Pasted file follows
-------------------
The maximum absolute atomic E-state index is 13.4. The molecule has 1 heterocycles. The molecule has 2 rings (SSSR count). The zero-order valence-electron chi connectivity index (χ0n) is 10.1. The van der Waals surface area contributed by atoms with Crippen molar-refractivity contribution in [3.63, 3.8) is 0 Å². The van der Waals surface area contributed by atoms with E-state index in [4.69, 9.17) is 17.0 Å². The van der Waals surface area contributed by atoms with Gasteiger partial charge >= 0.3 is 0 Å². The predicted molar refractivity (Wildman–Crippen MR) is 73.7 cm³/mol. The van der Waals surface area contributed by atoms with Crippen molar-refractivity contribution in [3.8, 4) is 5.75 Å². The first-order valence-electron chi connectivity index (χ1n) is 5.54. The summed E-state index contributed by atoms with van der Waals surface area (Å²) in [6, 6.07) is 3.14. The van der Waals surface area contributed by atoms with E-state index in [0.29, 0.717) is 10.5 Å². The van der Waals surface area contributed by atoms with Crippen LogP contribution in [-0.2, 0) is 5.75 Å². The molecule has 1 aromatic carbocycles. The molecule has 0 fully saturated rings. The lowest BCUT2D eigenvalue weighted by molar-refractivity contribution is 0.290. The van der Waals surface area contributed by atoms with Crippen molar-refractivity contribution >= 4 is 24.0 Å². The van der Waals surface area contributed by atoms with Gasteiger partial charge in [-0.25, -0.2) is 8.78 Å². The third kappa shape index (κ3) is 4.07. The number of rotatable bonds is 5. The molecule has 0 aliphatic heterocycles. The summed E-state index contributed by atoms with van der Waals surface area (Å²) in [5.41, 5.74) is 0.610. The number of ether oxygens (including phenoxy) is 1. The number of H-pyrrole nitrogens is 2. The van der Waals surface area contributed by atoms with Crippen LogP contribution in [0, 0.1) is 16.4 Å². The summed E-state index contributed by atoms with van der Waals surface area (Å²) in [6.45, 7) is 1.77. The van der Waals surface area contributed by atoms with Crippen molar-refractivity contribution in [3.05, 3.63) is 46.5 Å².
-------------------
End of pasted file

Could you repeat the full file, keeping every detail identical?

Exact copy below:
The maximum absolute atomic E-state index is 13.4. The molecule has 1 heterocycles. The molecule has 2 rings (SSSR count). The zero-order valence-electron chi connectivity index (χ0n) is 10.1. The van der Waals surface area contributed by atoms with Crippen molar-refractivity contribution in [3.63, 3.8) is 0 Å². The van der Waals surface area contributed by atoms with E-state index in [4.69, 9.17) is 17.0 Å². The van der Waals surface area contributed by atoms with Gasteiger partial charge >= 0.3 is 0 Å². The predicted molar refractivity (Wildman–Crippen MR) is 73.7 cm³/mol. The van der Waals surface area contributed by atoms with Crippen molar-refractivity contribution in [3.8, 4) is 5.75 Å². The first-order valence-electron chi connectivity index (χ1n) is 5.54. The summed E-state index contributed by atoms with van der Waals surface area (Å²) in [6, 6.07) is 3.14. The van der Waals surface area contributed by atoms with E-state index in [0.29, 0.717) is 10.5 Å². The van der Waals surface area contributed by atoms with Crippen LogP contribution in [-0.2, 0) is 5.75 Å². The molecule has 1 aromatic carbocycles. The molecule has 0 fully saturated rings. The lowest BCUT2D eigenvalue weighted by molar-refractivity contribution is 0.290. The van der Waals surface area contributed by atoms with Crippen molar-refractivity contribution >= 4 is 24.0 Å². The van der Waals surface area contributed by atoms with Gasteiger partial charge in [-0.25, -0.2) is 8.78 Å². The third kappa shape index (κ3) is 4.07. The number of rotatable bonds is 5. The molecule has 0 aliphatic heterocycles. The summed E-state index contributed by atoms with van der Waals surface area (Å²) in [5.41, 5.74) is 0.610. The number of ether oxygens (including phenoxy) is 1. The number of H-pyrrole nitrogens is 2. The van der Waals surface area contributed by atoms with Crippen LogP contribution in [0, 0.1) is 16.4 Å². The summed E-state index contributed by atoms with van der Waals surface area (Å²) in [6.45, 7) is 1.77. The van der Waals surface area contributed by atoms with Crippen molar-refractivity contribution in [3.05, 3.63) is 46.5 Å².